Subsequently, the second upper locking portion 483F which is elastically deformed pulls the first upper locking portion 482F toward the opposite direction to the direction Rd. At this time, the contact surface 4821F of the first upper locking portion 482F comes into contact with the contact surface 4721E of the first lower locking portion 472E in the direction Rd. The distance between the contact surface 4821F of the first upper locking portion 482F and the contact surface 4831F of the second upper locking portion 483F in the direction Rd is smaller than the distance between the contact surface 4721E of the first lower locking portion 472E and the contact surface 4731E of the second lower locking portion 473E in the direction Rd in the present preferred embodiment. Therefore, the first and second upper locking portions 482F and 483F are pressed toward the direction Rd and the direction opposite thereto by the first and second upper locking portions 472E and 473E. Therefore, further rotation of the housing 4F relative to the housing 4E about the center axis J1 is prevented. Also, the coupling of the housings 4E and 4F has no play.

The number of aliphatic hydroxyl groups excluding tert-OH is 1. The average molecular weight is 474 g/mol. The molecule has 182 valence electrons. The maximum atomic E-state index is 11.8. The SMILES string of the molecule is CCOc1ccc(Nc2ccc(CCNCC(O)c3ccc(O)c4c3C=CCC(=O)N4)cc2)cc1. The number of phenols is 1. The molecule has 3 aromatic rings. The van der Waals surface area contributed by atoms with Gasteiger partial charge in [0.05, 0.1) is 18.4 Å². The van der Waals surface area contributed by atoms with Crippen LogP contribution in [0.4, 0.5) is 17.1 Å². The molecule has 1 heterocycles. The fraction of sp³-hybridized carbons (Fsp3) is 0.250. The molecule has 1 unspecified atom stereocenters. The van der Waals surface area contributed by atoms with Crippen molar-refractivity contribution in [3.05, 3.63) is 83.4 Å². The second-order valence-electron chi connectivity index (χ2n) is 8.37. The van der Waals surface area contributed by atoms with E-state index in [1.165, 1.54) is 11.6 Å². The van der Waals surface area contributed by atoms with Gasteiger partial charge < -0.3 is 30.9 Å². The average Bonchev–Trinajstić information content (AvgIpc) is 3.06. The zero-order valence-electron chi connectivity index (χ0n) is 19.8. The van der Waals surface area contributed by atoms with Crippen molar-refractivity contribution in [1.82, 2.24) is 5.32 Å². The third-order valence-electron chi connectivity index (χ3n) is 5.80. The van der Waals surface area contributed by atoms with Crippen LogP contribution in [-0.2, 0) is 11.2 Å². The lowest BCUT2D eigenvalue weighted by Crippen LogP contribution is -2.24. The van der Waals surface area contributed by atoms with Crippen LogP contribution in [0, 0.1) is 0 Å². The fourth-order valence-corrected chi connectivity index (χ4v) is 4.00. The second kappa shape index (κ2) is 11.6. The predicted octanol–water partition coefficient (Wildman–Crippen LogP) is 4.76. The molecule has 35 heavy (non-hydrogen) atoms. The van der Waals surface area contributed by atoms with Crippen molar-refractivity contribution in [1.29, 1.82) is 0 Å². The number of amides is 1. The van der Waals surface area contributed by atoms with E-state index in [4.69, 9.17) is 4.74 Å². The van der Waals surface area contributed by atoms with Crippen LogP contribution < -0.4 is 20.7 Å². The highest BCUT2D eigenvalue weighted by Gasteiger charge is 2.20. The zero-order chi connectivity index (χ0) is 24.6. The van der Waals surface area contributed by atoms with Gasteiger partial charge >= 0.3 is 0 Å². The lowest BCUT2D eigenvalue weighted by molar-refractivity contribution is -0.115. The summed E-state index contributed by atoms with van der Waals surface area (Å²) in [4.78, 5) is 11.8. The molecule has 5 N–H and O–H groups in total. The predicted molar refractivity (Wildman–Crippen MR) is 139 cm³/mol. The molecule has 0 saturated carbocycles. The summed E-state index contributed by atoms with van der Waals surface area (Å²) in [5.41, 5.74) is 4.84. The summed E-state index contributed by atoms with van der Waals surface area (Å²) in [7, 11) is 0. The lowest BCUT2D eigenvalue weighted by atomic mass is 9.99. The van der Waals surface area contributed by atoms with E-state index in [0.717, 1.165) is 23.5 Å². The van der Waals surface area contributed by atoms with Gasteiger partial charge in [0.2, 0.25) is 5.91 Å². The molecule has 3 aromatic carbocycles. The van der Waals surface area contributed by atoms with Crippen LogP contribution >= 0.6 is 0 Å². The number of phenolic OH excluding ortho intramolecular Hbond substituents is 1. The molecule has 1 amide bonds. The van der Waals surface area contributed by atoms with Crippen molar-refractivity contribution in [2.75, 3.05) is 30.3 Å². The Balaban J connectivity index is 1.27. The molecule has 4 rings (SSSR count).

In addition, the protrusion 471E is axially sandwiched between a portion of the upper engaging portion 48F and the upper end surface of the housing 4F while being pressed from both axial sides. Therefore, the axial movement of the housings 4C and 4D is also prevented.

Fifth Preferred Embodiment

FIG. 10 is an enlarged view of the coupling structure of a fan unit according to a fifth preferred embodiment of the present invention.

Except for the coupling structure, the fan unit of the present preferred embodiment is substantially the same as that of the third preferred embodiment. Therefore, the coupling structure is mainly described in the following description. Please note the corresponding components of the fan units of the present preferred embodiment and the third preferred embodiment are labeled with reference signs with different suffixes. The suffixes correspond to the suffixes of the axial fans.